In cases like these, many businesses turn to containers and tools like Kubernetes to help them manage their platform. Migrating to Kubernetes too early, however, can create new problems for a business.
Here’s when you should consider moving your platform to Kubernetes.
Basics of Kubernetes
Kubernetes is a container management and orchestration tool that provides businesses with high scalability and cloud-native computing. Containers are like specialised virtual machines. Compared to VMs, however, they take up less space and typically need fewer resources. With a container, rather than running on a full virtual machine, you’re working in a stripped-down version that includes just the dependencies your containerised service needs.
There are a few different container management tools. Kubernetes, the container orchestration tool developed by Google, is one of the most popular and is built to work with most cloud services and products.
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When You Should Make the Move
Migrating to Kubernetes works best if your company has already moved its platform to the cloud and has experience with containerisation, but is now beginning to have difficulties with scale or stability.
A switch to Kubernetes can also be the right move if your team is having trouble managing your platform because it is spread across different cloud services. While most services offer their own container management tools, using a different one with its command-line interface for each service can quickly become cumbersome. With Kubernetes, you can use the same device for every container, no matter the platform it’s on.
This can make container management easier and reduce training time if your platform relies on a few different cloud services.
Because Kubernetes containers can also be deployed like a VM template, they typically require little to no configuration across services. As a result, Kubernetes shouldn’t be any more complicated to set up than a cloud service’s proprietary container management tool.
Of course, it’s not always a good time to move your platform to Kubernetes. Before you make the move, you should take stock of your company’s culture and experience with containerisation.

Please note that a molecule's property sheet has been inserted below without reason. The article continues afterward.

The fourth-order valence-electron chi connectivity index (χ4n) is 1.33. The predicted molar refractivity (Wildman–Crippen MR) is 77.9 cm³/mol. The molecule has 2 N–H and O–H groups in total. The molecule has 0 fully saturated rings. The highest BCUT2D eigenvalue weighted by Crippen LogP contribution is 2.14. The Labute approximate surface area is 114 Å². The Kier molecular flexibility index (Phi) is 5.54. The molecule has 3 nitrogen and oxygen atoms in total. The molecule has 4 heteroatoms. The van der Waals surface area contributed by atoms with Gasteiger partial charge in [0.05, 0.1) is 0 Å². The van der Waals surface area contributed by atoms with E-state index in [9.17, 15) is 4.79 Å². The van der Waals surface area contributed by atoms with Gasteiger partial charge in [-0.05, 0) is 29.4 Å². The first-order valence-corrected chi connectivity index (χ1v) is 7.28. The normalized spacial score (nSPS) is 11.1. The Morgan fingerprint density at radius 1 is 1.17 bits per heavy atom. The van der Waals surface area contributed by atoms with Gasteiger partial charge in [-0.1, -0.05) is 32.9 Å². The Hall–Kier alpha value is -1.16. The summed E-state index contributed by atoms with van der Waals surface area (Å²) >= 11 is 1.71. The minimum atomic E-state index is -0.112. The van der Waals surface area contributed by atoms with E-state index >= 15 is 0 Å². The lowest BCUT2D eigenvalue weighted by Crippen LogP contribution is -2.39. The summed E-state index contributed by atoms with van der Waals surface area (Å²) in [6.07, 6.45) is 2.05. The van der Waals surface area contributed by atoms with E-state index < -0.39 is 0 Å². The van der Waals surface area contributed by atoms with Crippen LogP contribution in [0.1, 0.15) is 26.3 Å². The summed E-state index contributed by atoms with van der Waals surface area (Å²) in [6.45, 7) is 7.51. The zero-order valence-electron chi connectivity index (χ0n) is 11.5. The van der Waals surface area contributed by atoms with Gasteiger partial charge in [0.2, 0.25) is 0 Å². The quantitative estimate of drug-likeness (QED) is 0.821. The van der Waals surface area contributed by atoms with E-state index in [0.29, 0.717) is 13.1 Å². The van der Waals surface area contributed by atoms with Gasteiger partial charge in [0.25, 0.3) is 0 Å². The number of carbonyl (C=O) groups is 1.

If your business doesn’t have deep experience with containers and cloud-native computing, you may want to hold off on migration. You may want to proceed, however, if you’re facing difficulties with scaling and container management and don’t see another solution.
If your business hasn’t experimented at all with cloud computing and containerisation, it probably won’t be a good idea to migrate your platform to Kubernetes just yet.
Before migration, staff should have a deep understanding of the basics of Kubernetes and containers — especially networking. Team members should also be effectively fluent in related container concepts, like the basics of Docker images, as well as pods and nodes.
While popular, containerisation and container-orchestration tools are primarily used by businesses with large-scale, cloud-based platforms. Depending on their background, it may not be uncommon for your migration to be an employee’s first exposure to a container management tool.
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Your team should be able to plan how services will communicate with each other, how they will behave when together in the same environment, and how data will be stored and secured. Otherwise, your migration could create problems later on that can be difficult to solve due to the scale of your platform.
Timing Your Business’s Move to Kubernetes
Migrating to Kubernetes can be a powerful tool for businesses that are struggling to manage large-scale, cloud-based platforms. If your team already has significant experience working with containers and cloud services, you may already be prepared for the move.
However, it’s not always the right time to move to Kubernetes. Companies with less cloud and container experience should consider holding off on a migration — otherwise, they may risk implementation and networking issues down the line.